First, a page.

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19th World Congress on Heart Disease



Ramon C. Hermida, Ph.D., Campus Universitario, Vigo, Pontevedra, Spain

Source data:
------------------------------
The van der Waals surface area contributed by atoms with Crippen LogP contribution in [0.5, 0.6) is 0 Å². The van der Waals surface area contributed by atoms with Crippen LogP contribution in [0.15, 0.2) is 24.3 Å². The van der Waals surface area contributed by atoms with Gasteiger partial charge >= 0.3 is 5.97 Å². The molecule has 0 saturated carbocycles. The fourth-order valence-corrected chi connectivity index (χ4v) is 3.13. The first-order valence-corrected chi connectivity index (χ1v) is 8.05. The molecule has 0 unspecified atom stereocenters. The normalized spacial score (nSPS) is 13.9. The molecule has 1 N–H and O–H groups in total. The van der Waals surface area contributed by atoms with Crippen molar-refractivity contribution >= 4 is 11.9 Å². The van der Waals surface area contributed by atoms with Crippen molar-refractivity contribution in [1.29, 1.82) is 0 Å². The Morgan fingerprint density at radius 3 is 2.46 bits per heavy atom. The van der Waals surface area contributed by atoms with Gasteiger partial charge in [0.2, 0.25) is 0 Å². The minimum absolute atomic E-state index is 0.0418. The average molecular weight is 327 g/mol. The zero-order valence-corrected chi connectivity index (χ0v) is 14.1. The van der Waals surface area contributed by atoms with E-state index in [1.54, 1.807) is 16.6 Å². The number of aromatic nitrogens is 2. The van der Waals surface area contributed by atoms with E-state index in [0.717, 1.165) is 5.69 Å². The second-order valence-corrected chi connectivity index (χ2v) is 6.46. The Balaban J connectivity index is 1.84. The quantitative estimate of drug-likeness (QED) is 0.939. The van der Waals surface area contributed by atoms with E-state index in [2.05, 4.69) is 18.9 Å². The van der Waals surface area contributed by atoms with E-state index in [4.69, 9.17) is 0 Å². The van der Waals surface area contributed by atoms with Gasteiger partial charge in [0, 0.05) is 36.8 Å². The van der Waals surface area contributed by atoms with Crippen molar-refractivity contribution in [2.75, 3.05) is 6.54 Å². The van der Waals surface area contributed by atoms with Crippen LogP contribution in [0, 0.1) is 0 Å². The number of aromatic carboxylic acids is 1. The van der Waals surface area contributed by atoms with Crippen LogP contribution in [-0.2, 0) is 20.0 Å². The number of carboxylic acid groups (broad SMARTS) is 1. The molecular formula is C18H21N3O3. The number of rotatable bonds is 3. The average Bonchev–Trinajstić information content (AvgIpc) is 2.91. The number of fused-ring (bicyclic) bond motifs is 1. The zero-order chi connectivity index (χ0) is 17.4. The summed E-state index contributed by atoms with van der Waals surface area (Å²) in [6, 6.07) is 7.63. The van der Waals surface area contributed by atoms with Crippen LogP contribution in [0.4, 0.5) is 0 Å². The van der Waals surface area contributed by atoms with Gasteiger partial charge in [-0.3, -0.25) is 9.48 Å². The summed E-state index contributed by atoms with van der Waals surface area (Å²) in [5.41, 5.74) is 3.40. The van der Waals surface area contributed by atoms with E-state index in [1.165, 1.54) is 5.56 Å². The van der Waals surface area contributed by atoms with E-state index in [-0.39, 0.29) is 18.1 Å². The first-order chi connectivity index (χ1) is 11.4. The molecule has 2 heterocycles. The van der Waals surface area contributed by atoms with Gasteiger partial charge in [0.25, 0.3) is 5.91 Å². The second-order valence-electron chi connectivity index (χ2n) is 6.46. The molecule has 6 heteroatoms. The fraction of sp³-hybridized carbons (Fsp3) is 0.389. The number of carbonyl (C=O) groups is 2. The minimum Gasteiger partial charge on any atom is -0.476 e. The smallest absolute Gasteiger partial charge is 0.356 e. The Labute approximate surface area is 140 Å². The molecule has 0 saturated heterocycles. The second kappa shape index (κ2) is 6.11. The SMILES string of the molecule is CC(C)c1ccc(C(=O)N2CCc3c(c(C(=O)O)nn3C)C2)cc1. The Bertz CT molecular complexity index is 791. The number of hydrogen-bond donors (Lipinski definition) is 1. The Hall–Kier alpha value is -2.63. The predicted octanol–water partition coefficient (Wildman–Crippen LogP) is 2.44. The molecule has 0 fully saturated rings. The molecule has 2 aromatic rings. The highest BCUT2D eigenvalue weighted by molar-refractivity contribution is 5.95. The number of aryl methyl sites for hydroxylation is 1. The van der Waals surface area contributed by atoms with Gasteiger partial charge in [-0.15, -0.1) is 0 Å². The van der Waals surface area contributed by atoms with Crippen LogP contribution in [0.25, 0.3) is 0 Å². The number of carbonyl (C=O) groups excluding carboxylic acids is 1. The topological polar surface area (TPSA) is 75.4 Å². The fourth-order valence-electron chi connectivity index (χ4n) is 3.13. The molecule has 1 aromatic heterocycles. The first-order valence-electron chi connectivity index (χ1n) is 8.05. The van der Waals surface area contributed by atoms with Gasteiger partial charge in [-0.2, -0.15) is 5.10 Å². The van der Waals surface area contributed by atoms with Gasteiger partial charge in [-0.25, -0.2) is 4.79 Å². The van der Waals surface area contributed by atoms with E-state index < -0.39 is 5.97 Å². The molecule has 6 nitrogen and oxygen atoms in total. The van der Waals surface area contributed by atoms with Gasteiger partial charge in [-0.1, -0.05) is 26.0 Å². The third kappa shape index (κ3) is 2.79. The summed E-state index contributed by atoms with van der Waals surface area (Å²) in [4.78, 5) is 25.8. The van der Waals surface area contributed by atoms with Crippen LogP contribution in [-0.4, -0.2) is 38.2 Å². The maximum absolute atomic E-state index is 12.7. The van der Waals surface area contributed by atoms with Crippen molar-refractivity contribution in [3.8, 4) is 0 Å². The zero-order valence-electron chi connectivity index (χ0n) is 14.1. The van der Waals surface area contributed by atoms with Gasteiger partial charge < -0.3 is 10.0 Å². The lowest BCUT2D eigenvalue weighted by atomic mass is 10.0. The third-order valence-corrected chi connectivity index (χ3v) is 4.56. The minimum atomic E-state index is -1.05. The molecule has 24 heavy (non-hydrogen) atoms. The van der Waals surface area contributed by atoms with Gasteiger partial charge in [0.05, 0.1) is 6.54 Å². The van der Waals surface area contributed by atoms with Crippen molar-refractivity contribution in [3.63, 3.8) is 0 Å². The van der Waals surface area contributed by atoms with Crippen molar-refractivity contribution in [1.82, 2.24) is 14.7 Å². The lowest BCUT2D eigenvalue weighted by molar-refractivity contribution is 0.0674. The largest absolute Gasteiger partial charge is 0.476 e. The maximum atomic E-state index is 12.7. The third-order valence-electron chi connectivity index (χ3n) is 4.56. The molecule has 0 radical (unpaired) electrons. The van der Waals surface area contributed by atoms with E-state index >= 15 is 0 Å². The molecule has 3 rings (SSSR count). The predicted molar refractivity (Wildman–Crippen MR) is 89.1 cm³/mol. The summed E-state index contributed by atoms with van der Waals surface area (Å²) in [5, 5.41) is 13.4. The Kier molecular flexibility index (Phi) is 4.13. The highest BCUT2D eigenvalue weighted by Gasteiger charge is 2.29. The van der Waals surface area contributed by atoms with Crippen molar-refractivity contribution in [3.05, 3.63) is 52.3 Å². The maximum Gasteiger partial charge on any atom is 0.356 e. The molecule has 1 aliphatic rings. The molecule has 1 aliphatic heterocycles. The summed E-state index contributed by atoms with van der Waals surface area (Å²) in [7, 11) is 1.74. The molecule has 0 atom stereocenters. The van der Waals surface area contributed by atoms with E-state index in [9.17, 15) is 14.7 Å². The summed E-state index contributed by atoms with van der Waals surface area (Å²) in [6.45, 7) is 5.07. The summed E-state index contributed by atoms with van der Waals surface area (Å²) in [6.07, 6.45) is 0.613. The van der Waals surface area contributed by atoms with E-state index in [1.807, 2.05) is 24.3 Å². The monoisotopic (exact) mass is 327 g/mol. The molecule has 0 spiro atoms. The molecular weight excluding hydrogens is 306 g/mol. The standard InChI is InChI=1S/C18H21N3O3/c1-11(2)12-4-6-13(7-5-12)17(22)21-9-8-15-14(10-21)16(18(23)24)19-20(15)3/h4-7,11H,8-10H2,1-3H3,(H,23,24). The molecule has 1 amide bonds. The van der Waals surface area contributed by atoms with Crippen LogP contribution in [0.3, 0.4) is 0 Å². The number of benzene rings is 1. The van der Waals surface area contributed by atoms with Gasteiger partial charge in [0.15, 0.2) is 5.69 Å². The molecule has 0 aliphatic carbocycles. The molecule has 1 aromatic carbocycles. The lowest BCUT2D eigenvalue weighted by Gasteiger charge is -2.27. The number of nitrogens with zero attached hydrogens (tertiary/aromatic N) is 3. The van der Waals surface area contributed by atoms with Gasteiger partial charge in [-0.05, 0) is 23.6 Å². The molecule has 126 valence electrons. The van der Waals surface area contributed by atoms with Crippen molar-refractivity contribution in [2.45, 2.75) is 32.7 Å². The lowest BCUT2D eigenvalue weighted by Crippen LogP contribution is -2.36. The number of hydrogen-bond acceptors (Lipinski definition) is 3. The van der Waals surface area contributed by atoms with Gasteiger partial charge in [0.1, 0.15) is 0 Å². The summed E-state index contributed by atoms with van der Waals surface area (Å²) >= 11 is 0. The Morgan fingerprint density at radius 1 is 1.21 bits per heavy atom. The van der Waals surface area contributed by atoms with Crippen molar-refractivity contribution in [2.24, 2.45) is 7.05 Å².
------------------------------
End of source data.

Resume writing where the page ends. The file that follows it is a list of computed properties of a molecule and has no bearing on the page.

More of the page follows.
Diagnosis of hypertension and clinical decisions regarding its treatment are typically based upon clinic blood pressure (BP) measurements, occasionally supplemented by wake-time patient self-assessment. Yet, correlation between BP level and target organ damage, cardiovascular disease (CVD) risk, and long-term prognosis is greater for ambulatory BP monitoring (ABPM) than daytime in-clinic measurements. Additionally, consistent evidence of numerous studies substantiates the ABPM-determined asleep BP mean is an independent and stronger predictor of CVD risk than the awake or 24h means. Most importantly, when the asleep BP mean is adjusted by the awake mean, only the former is a significant independent predictor of CVD outcome. Hence, cost-effective adequate control of sleep-time BP is of marked clinical relevance. Endogenous circadian rhythms explain statistically and clinically significant ingestion-time differences in efficacy, duration of action, safety, and/or effects on the daily BP pattern of most hypertension medications and their combinations. For example, bedtime versus morning ingestion of angiotensin-converting enzyme inhibitors and angiotensin receptor blockers better controls the asleep BP mean, with additional benefit, independent of medication terminal half-life, of converting the 24h BP profile into more normal dipper patterning. The MAPEC Study, first prospective randomized treatment-time investigation testing the worthiness of bedtime chronotherapy with at least one conventional hypertension medications to specifically target attenuation of asleep BP, demonstrated, relative to conventional morning therapy, significantly better reduction of CVD risk. The MAPEC Study not only documents the asleep BP mean is the most significant prognostic marker of CVD and stroke morbidity and mortality, but it also substantiates attenuation of the asleep BP mean by a bedtime hypertension treatment strategy with the entire daily dose of >1 hypertension medications significantly reduces CVD risk, both in the general hypertension population and in patients of greater vulnerability and enhanced CVD risk, i.e., those diagnosed with chronic kidney disease, diabetes, and resistant hypertension.



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